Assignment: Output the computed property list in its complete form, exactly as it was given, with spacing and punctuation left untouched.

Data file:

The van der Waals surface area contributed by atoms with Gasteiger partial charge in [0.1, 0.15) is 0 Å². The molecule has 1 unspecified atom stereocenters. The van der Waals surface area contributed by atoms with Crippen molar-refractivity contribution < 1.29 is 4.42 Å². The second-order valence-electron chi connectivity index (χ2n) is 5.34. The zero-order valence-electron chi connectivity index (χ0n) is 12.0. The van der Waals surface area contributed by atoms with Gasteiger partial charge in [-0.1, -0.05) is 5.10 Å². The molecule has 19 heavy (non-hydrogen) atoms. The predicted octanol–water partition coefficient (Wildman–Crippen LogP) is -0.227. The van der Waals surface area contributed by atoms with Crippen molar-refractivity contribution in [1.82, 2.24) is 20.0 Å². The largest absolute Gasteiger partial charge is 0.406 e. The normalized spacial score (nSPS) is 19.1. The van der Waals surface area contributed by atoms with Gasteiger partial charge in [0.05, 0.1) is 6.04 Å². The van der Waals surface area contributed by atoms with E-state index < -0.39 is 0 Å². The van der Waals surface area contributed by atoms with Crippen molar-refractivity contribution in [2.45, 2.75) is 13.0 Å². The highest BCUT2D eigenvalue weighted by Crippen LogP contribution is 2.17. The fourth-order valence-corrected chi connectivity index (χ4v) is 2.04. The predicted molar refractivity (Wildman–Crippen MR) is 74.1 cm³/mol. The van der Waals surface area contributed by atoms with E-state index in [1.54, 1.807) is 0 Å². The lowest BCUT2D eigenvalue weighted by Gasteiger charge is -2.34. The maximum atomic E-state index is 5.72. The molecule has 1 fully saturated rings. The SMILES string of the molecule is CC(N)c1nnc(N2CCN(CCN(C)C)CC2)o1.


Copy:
The van der Waals surface area contributed by atoms with Gasteiger partial charge in [0.1, 0.15) is 0 Å². The molecule has 1 unspecified atom stereocenters. The van der Waals surface area contributed by atoms with Crippen molar-refractivity contribution < 1.29 is 4.42 Å². The second-order valence-electron chi connectivity index (χ2n) is 5.34. The zero-order valence-electron chi connectivity index (χ0n) is 12.0. The van der Waals surface area contributed by atoms with Gasteiger partial charge in [-0.1, -0.05) is 5.10 Å². The molecule has 19 heavy (non-hydrogen) atoms. The predicted octanol–water partition coefficient (Wildman–Crippen LogP) is -0.227. The van der Waals surface area contributed by atoms with Crippen molar-refractivity contribution in [1.82, 2.24) is 20.0 Å². The largest absolute Gasteiger partial charge is 0.406 e. The normalized spacial score (nSPS) is 19.1. The van der Waals surface area contributed by atoms with Gasteiger partial charge in [0.05, 0.1) is 6.04 Å². The van der Waals surface area contributed by atoms with E-state index < -0.39 is 0 Å². The van der Waals surface area contributed by atoms with Crippen molar-refractivity contribution in [2.45, 2.75) is 13.0 Å². The highest BCUT2D eigenvalue weighted by Crippen LogP contribution is 2.17. The fourth-order valence-corrected chi connectivity index (χ4v) is 2.04. The predicted molar refractivity (Wildman–Crippen MR) is 74.1 cm³/mol. The van der Waals surface area contributed by atoms with E-state index in [1.54, 1.807) is 0 Å². The lowest BCUT2D eigenvalue weighted by Gasteiger charge is -2.34. The maximum atomic E-state index is 5.72. The molecule has 1 fully saturated rings. The SMILES string of the molecule is CC(N)c1nnc(N2CCN(CCN(C)C)CC2)o1.